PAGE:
The planets are putting on a great show this month. The bright light you see in the west until about 11 PM is not a plane, satellite or UFO – its just Venus. Its about as bright and high as it gets appearing about 25 degrees above the western horizon at sunset. On the evenings of May 6th and 7th Mercury, the innermost planet, reaches greatest elongation (its distance from the Sun) and should be easily visible if you can see the western horizon. See the chart from Roen Kelly at Astronomy Magazine below for how things will look.

Mercuryfinderchart

On the days before and after May 21st, Venus is joined by a thin crescent moon.

Saturn is also at its best in May, rising after sunset in the east and visible all night. Through binoculars or a small telescope you can easily make out its magnificent rings which are tilted at the best angle for viewing for several years.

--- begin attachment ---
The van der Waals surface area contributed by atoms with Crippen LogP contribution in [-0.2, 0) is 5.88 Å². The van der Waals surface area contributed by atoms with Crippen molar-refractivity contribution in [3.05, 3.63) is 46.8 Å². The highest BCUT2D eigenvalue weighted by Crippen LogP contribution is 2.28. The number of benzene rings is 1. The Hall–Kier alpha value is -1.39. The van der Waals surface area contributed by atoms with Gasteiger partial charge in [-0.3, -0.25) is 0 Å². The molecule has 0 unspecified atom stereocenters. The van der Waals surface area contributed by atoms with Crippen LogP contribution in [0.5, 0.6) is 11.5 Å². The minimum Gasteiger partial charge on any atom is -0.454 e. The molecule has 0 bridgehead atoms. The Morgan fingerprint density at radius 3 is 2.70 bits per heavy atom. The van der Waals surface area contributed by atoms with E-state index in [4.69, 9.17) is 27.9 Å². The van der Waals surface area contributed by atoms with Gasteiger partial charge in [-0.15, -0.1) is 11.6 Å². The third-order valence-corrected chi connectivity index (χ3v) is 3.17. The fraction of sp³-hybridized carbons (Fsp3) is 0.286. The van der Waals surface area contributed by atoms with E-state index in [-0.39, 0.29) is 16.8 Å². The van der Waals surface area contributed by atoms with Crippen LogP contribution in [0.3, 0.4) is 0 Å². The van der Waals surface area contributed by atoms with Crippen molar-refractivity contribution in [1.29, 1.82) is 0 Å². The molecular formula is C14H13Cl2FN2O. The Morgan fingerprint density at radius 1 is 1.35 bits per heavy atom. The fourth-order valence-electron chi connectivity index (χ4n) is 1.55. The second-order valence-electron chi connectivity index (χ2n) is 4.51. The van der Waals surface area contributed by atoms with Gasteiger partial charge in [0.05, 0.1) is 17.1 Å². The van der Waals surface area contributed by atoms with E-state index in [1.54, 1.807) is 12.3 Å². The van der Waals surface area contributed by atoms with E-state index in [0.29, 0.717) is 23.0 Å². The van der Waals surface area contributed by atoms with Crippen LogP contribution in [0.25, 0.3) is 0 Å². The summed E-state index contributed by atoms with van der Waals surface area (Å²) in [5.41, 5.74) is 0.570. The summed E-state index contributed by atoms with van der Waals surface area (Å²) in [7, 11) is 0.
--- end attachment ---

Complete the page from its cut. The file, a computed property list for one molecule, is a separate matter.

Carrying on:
Jupiter is still very visible high in the southwest after sunset. It sets around 2 AM and by June will be lost in the glare of sunset.

There is a minor meteor shower (the Eta Aquariid) on the night of May 6th but the glare from the nearly fool moon will wash out all but the brightest ones.  You will have to look the east after 3:00AM to see anything. These meteors are caused by dust and debris left from the many trps of Halley’s comet through the inner solar system.

Thats all for this month.

Jim Stratigos – Resident Astronomer